DRACULA’S GARDEN: A SERIES OF CONTEMPORARY BALLET POEMS

This contemporary dance series explores the universe of Gothic literature: its stories, creatures, and themes.

We are interested in how Gothic literature and its themes evoke a range of emotions, from love to horror. Curiosity, excitement, exploration of something dark or dangerous, adventure, loss, deformation, search for humanity – the themes reflected in these stories that continue to appeal to us many decades after they were written. In this series, dance artists explore the personal, cultural, and historical symbolism of pointe shoes in the context of ballet, and re-imagine and re-invent their meaning, use, and symbolism. The Gothic literature themes, stories, and personages provide a juxtaposition to the classical balletic ideology of beauty. We look for ways to un-demonize and resurrect creatures, habits, humans, and emotions that, through processes of marginalization, are banished from cultural spot light.

The Dracula’s Garden series investigates social constructions of beauty; ugliness; deformity; both the sublime and the grotesque, and the line between the two. We look for the moments of the uncanny and the sublime, expressed in psychology of writers and readers of Gothic fiction.

The Gothic literary universe provides many useful vehicles that we are applying to the development of dance works for this series: the projection of cultural fears onto those who are Othered; the justification of humans who are marginalized via discourses of monstrosity, inhumanity, and incivility; and the representation of suppressed unconscious urges and impulses in the actions of those deemed ugly, Other, or deformed. Within the dance work development, we investigate how what and who has been Othered and deemed deformed may possess meaning, function, or a personal, non-hierarchical beauty aesthetic.

Concept and Artistic Direction: Alina Sotskova. Choreography: Alina Sotskova and Rachel Helten, in collaboration with the dancers.


“Dracula’s Garden Rising: a contemporary dance film.

This film presents dance work from different choreographers in Dracula’s Garden series. It showcases choreography and concepts from several different dance poems in the larger series. In a way, it is a preview for the larger “Dracula’s Garden” series, giving a glimpse of themes, narratives, emotions, and personages we are exploring in this larger body of artistic work.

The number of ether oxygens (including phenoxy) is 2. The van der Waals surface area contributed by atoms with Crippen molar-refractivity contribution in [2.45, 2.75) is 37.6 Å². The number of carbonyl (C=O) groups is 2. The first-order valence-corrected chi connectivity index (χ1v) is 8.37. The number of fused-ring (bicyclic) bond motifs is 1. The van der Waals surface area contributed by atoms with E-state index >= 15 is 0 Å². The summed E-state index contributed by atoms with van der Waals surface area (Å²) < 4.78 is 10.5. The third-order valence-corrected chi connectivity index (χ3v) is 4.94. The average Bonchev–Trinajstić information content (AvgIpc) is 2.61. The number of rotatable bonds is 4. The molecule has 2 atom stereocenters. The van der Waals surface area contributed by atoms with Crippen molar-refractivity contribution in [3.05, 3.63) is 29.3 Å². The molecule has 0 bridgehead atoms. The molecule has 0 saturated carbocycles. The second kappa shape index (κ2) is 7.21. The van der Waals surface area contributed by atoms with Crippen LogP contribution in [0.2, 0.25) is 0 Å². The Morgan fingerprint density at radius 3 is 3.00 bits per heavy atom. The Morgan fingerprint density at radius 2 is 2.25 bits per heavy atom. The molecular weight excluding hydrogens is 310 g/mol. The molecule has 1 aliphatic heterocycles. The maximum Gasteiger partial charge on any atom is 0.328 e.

The full length film is coming soon – stay tuned for an announcement about screening date!


 

YOU CAN SUPPORT THIS SERIES DIRECTLY!

Right now, we are raising funds to continue work on this series in 2020, and have exciting collaborations planned with dancers, operatic artists, and musicians! If you want to support grassroots, meaning-oriented art and dance, please consider making a donation to our campaign on our Go Fund Me page here:

http://gofundme.com/f/fg9r9-voirelia

 


 

Duet: Untitled

One of our current works in development: a duet on grief. We work with ideas of creaturely movement, enmeshment of two creatures into one, loss of other, loss of self, death, and reconnection. Choreographed by Alina Sotskova in collaboration with Rachel Helten. Performed by Rachel Helten and Alina Sotskova.

 

 


 

For more videos, see playlist titled, “Dracula’s Garden” in the “Videos” section on our Facebook page: Facebook Voirelia page.

Dracula’s Garden has a show & fundraiser coming up on October 24, 2019! See our Upcoming Projects section.

Facebook event page is can be found here.

Photos from rehearsals, movement research, and specific works in this series:

 

 

 

 

Photos from shooting of “Dracula’s Garden Rising,” a contemporary dance film in this series:

 

 

 

 

The Dracula’s Garden series is interdisciplinary. It also includes photography, film, poetry, music and other original works of art. More photography from this series can be found in the Photography section of our website.

Leave a Reply

Fill in your details below or click an icon to log in:

WordPress.com Logo

You are commenting using your WordPress.com account. Log Out /  Change )

Google photo

You are commenting using your Google account. Log Out /  Change )

Twitter picture

You are commenting using your Twitter account. Log Out /  Change )

Facebook photo

You are commenting using your Facebook account. Log Out /  Change )

Connecting to %s